Wednesday, March 09, 2005

Thoughts continued...

First Welcome Back Jim! And I finally got around to updating the links of the ever expanding list of family and friends.

Here is something else to think about. When Don and I first started the Circles, my success rates were slightly higher. We never once looked at this as a competition, we only added our success ratios because one the readers requested that we do so, plus it made perfect sense to keep a record to use later for a reference point.

But as the Circles reached the higher levels Don's calculation muscle kicked into high gear. While I could still solve the problems matching or bettering my earlier success rates, my ability to solve them more quickly with each consecutive pass didn't improve as dramatically as Don's. He soon left me in the dust with his success rates when it turned to the critical portion of timed exercises.

In hindsight I believe it was because Don took great effort to use his full amount of time per exercise in the lower circles. I saw or guessed at the answer and moved on, all the while growing increasingly displeased at the random order of themes involved, thinking of CT-Art as a sloppy way to learn tactics. Of course I was spoiled by my earlier exposure to the excellent training CD made by TASC called “Chess Tutor”. I later found out that this was a highly successful 5 step method pioneered by Rob Brunia and IM Cor van Wijgerden. It breaks tactics all the way down to the fundamental elements. For example when describing and teaching pins it gives the themes of King + Material, Material + Material, Material + Square. I cannot give this CD enough praise, every beginning to intermediate player should own it, or at least be exposed to its methodology.

Anyway there I was, focusing on a pattern recognition/theme approach because at the time I thought that was the key to improved tactical ability and the basis of Michael de la Maza's plan. Now I realize that I couldn't see the forest because of all the trees. But until the Knights were formed no one had really thought about the difference between pattern recognition and "Calculation Muscle".

So really Michael de la Maza owes his rating increase largely in part to a heightened ability to calculate variations quickly and accurately. That is not to say his ability to find the correct move wasn't intact, because I have a feeling he was very good at seeing patterns, nor am I dismissing what he achieved as an easy feat of accomplishment.

While he stresses the benefits as tactical improvement, he really should be calling it an improvement in calculating accurately. Because CT-Art used as he prescribes certainly serves no other function better than a calculation exercise. If you wanted to use it in another capacity you should switch the setting to either 1. Tactical Methods, or 2. Combinational Motifs.

Once I reach that portion of my training where I want to work solely on calculation muscle I will certainly consider the MDLM version of 7-Circles. I will still be hesitant about using CT-Art but you never know...

Actually it would feel kind of good to slay that buggy piece of work. Technically I guess
I could finish my remaining circles but that would kind of miss the point. If I’m going to do something I want to do it properly.

I'm wondering if this post breaks the "obtuse" barrier.

6 comments:

King of the Spill said...

Ok, I have a good idea now. As someone who is about to get CT-Art, I feel forewarned. It's not perfect, but I really need a system that is going to help my lackluster calculation.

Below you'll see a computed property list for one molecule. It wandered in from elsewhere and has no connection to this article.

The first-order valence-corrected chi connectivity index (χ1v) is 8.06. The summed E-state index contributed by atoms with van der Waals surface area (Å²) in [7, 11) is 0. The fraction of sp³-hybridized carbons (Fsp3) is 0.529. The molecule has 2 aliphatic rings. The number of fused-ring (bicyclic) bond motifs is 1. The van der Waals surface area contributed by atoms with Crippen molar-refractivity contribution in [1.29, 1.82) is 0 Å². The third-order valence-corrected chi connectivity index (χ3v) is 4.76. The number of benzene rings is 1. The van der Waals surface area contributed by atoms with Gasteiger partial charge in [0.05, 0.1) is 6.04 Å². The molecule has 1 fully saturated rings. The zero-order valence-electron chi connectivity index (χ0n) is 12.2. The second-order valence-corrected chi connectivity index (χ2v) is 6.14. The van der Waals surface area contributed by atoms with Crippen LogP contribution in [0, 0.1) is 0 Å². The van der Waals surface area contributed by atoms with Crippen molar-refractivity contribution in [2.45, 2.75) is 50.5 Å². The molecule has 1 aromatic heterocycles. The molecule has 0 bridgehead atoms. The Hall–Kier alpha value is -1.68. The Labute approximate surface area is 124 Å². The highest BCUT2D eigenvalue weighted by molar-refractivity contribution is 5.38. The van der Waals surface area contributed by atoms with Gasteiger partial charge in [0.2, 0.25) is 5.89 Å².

Maybe if there was a list, like "Avoid Exercises 269, ...." that would make it less annoying.

Temposchlucker said...

I did the Chess Tutor CD from Tasc a few times. What I wonder is: can you read Dutch? Because to my knowledge there is only a Dutch version. Or did you only do the exercises? After this I did the CD intensive course tactics by George Renko. On this the tactics are grouped by theme, and of slowly growing difficulty. It works more as Chess Tutor in that way.
Of course it has it flaws, the same as CT-art I assume. But it has more low level problems. If you really like it more difficult you can opt for Killer Moves by George Renko.

Jens said...

Temposchlucker, No this material has been translated. Just look at this review at CHess Cafe:
http://www.chesscafe.com/text/review311.pdf
Incidentally, the KNSB step system workbooks now also exist in German, English, and French. I am sctually in the process of reviewing these for Chessville. Did you use the system yourself?

Sancho Pawnza said...

kots-Don't be afraid of using CT-Art, I give a 7 on a scale of 10. My issues
with it are just because of some questionable lines played in the higher levels. Along with the fact it won't allow a mate in one or equal candidate move unless it is one that was preprogrammed.

temploschlucker- Sadly I cannot read Dutch, wish that I could. (Trying to learn Spanish seeing how it is the most common language in the USA second to English. My French is rusty to non-existent from lack of use.) The CD allows you to select one of several different languages on the version I own. I think the option is in the install files.

jens- What is the name of the series you are reviewing. I'd like to find some workbooks for a few of my students.
P.S. The Chess Cafe article has "For some reason it didn't catch on in North America".
It really is a shame that it didn't catch on, the lessons are excellent. I haven't seen a more fundamental approach to teaching the building blocks of tactics. It's cool to see the kids eyes light up once they grasp any of these concepts.

Don Q. said...

Sancho,

I'd like you input in particular on my recent posting on Adsense. Most likely making a big deal out of nothing, but I value your opinion in this matter.

Anonymous said...

I would very much like to get the George Renko programs. Can we work something out?